Frequent Travel Bolsters Chimpanzee Tool Use

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Scientists have long known that chimpanzees and other primates sometimes use basic tools in their acquisition of food. In July 2016, Swiss researchers published a study about motivating factors that encourage chimp tool use. To their surprise, it is not so much a scarcity of sustenance that causes chimps to pick up objects such as leaves and sticks to help them get at hard-to-reach food but rather how frequently they expend energy by traveling.

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The insight into chimp tool use was a culmination of seven years of field study. Scientists observed 70 chimps of the Sonso community in the Budongo Forest in Uganda and confirmed their research by analyzing data from a further nine chimp communities. To test their results, they devised a honey trap experiment by drilling a hole into a log and partly filling it with honey. The only way that chimps could get at the tasty treat was by devising a tool.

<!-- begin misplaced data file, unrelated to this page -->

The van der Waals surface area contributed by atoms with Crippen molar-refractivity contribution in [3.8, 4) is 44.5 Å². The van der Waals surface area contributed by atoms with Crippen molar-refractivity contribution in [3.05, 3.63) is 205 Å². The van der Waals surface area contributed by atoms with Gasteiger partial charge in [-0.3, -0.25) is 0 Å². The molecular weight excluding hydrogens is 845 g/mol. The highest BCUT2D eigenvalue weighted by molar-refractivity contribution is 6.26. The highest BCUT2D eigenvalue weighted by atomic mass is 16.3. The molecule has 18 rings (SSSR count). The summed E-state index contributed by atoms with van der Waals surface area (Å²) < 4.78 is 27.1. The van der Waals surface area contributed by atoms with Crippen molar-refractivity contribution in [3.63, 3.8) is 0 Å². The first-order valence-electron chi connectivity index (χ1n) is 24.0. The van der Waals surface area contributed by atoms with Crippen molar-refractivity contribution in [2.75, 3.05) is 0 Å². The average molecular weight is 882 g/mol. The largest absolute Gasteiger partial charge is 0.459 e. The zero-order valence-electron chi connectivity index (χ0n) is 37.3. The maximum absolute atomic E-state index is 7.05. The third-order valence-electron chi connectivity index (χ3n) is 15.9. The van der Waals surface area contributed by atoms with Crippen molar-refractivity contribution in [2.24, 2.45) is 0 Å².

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The researchers supposed that a scarcity of ripe fruit would motivate chimps to pick up implements so they could get at the honey. However, although lack of food piqued their interest in the log, it was not sufficient impetus for tool use. On the other hand, traveling long distances involved a significant cost in energy, which caused chimps to compensate for the energy loss by devising tools to get at the honey. The researchers suggested that primitive humans may have also compensated for energy loss from extensive travel through tool use. They also suggested that bipedalism — walking on two legs instead of four — in humans may have also evolved as a means of conserving energy.

Environmental factors influence what tools primates use to aid their food gathering. Read this fascinating article about capuchin monkeys that have used stone tools to crack open cashews for hundreds of years.

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